Marvel’s new animated series What If…? is based on a tantalizing premise: “What if” the great events of the Marvel Cinematic Universe (MCU, for insiders) had turned out differently?
What if, for example, Steve Rogers never became Captain America? What if T’Challa, instead of becoming the Black Panther, had become Star-Lord instead of Peter Quill? On paper, it’s a nice way to explore the multiple universes sketched by Loki and even Spider-Man: New Generation. However, in practice, the series is a glass that is half full – or perhaps half empty.
The two episodes perfectly sum up the two sides of this coin. The first: “What if … Captain Carter had become the first Avenger?” offers a universe where it is Peggy Carter, the lover of Steve Rogers, who receives the super-soldier serum in her place. The twists and turns that ensue are fun – seeing Peggy settle scores with a bunch of Nazis will bring tears to anyone who misses Agent Carter – but also rings oddly hollow. One of the plagues plaguing the Marvel Universe is its lack of female superheroes (only Captain Marvel and The Black Widow are female-centric) and watching Peggy take Captain America’s place only underscores how rare they are. to come to the fore. The temporary nature of Peggy’s captain status only makes this realization more bittersweet.
Fans also pointed out that although What If…? taking a tiny step toward portraying a superheroine in a hypothetical reality, putting a white woman in Steve Rogers’ place has an oddly regressive side in that in the original timeline, Captain America is now a black man .
Which doesn’t mean Cap would have to be one or the other – but rather that the Marvel Universe would have benefited from more inclusiveness up front, rather than forcing heroes not initially perceived as white men trying to sneak into the limelight once or twice.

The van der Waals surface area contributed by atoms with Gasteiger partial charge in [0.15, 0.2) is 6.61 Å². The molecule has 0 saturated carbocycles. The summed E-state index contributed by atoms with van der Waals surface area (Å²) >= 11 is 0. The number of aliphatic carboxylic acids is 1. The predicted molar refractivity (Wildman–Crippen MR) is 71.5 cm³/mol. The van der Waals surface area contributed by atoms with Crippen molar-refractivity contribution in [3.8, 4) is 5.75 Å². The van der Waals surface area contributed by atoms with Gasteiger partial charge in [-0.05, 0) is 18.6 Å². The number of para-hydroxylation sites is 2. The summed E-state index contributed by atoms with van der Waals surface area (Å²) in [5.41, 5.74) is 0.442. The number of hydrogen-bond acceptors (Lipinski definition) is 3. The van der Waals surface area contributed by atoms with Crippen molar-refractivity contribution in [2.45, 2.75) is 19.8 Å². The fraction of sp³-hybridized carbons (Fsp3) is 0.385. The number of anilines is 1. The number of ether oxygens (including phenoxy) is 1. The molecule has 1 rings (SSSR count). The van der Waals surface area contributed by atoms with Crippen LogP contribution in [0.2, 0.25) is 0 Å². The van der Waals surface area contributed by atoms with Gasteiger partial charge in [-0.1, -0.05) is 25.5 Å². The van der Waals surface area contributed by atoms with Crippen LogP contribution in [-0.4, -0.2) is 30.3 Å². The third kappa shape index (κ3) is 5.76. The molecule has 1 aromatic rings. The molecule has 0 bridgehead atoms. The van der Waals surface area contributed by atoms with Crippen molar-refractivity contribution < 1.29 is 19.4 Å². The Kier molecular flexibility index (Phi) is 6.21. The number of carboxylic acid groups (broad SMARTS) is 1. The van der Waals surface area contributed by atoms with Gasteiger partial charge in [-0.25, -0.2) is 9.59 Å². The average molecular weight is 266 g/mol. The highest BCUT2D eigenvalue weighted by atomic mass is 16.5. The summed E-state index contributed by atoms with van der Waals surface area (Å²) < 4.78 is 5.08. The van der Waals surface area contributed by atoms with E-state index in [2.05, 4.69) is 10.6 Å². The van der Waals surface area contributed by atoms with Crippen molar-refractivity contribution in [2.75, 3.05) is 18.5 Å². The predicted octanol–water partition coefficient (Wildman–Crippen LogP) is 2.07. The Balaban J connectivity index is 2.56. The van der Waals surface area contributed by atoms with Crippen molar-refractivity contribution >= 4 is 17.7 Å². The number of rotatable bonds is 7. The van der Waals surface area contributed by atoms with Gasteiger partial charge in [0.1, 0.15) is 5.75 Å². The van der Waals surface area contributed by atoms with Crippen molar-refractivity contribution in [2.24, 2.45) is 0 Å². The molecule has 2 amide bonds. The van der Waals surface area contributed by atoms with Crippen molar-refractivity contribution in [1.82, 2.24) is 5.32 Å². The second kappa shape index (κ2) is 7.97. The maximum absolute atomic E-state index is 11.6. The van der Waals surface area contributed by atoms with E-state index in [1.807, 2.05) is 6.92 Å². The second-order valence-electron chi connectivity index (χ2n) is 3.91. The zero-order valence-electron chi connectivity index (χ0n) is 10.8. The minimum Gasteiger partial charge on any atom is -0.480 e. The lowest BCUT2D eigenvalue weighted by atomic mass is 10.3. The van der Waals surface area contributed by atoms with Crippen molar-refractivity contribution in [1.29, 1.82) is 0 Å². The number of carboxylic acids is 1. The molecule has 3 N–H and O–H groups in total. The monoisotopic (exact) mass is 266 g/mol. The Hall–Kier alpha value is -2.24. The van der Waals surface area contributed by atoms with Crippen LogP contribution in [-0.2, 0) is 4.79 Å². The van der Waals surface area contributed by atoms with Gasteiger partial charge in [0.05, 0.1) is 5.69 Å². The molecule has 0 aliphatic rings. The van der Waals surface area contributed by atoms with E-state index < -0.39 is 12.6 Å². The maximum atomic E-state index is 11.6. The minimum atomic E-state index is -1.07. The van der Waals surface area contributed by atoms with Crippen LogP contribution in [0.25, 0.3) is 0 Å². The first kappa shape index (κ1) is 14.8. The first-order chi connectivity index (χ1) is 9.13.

A cooler black panther
“What if… T’Challa had become a Star-Lord?” better meets the challenge of its initial premise, because its basic hypothesis, more eccentric, gives it more the appearance of a comic among others than of a throwaway episode. The second episode takes the kind of pace that should be taken when you can afford to do whatever you want with these beloved characters, without having any consequences to bear. For example, this episode turns Thanos into some kind of cranky good guy, who is persuaded by T’Challa to give up his Infinity War project.
It’s also a more interesting exploration of T’Challa’s character. As Charles Pulliam-Moore of the io9 site points out, in the comics and, to a certain extent, in the MCU, the opposition between the responsibility of the character of T’Challa induced by his status as leader of the kingdom of Wakanda and his envy exploring the rest of the world creates an inner conflict in him. Here it manifests in a different way as T’Challa is only just beginning to take into account his past and his legacy.